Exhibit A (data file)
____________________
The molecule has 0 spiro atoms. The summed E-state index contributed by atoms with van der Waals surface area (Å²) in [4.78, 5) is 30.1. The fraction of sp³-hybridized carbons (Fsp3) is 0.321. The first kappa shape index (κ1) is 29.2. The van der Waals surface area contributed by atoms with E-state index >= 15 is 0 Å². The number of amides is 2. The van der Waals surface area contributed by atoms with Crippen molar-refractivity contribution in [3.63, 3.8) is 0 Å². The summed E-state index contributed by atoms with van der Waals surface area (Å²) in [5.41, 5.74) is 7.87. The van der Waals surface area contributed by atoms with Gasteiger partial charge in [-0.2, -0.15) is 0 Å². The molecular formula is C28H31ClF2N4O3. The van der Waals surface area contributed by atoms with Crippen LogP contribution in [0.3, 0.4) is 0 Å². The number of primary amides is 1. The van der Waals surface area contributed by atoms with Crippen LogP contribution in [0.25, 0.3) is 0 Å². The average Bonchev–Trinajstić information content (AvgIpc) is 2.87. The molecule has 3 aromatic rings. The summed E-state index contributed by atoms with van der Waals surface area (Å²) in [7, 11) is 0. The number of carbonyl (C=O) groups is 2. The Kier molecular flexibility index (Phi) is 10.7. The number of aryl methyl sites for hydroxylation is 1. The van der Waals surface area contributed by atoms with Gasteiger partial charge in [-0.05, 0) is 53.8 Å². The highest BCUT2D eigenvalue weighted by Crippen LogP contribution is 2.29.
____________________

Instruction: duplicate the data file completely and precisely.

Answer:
The molecule has 0 spiro atoms. The summed E-state index contributed by atoms with van der Waals surface area (Å²) in [4.78, 5) is 30.1. The fraction of sp³-hybridized carbons (Fsp3) is 0.321. The first kappa shape index (κ1) is 29.2. The van der Waals surface area contributed by atoms with E-state index >= 15 is 0 Å². The number of amides is 2. The van der Waals surface area contributed by atoms with Crippen molar-refractivity contribution in [3.63, 3.8) is 0 Å². The summed E-state index contributed by atoms with van der Waals surface area (Å²) in [5.41, 5.74) is 7.87. The van der Waals surface area contributed by atoms with Gasteiger partial charge in [-0.2, -0.15) is 0 Å². The molecular formula is C28H31ClF2N4O3. The van der Waals surface area contributed by atoms with Crippen LogP contribution in [0.3, 0.4) is 0 Å². The number of primary amides is 1. The van der Waals surface area contributed by atoms with Crippen LogP contribution in [0.25, 0.3) is 0 Å². The average Bonchev–Trinajstić information content (AvgIpc) is 2.87. The molecule has 3 aromatic rings. The summed E-state index contributed by atoms with van der Waals surface area (Å²) in [7, 11) is 0. The number of carbonyl (C=O) groups is 2. The Kier molecular flexibility index (Phi) is 10.7. The number of aryl methyl sites for hydroxylation is 1. The van der Waals surface area contributed by atoms with Gasteiger partial charge in [-0.05, 0) is 53.8 Å². The highest BCUT2D eigenvalue weighted by Crippen LogP contribution is 2.29.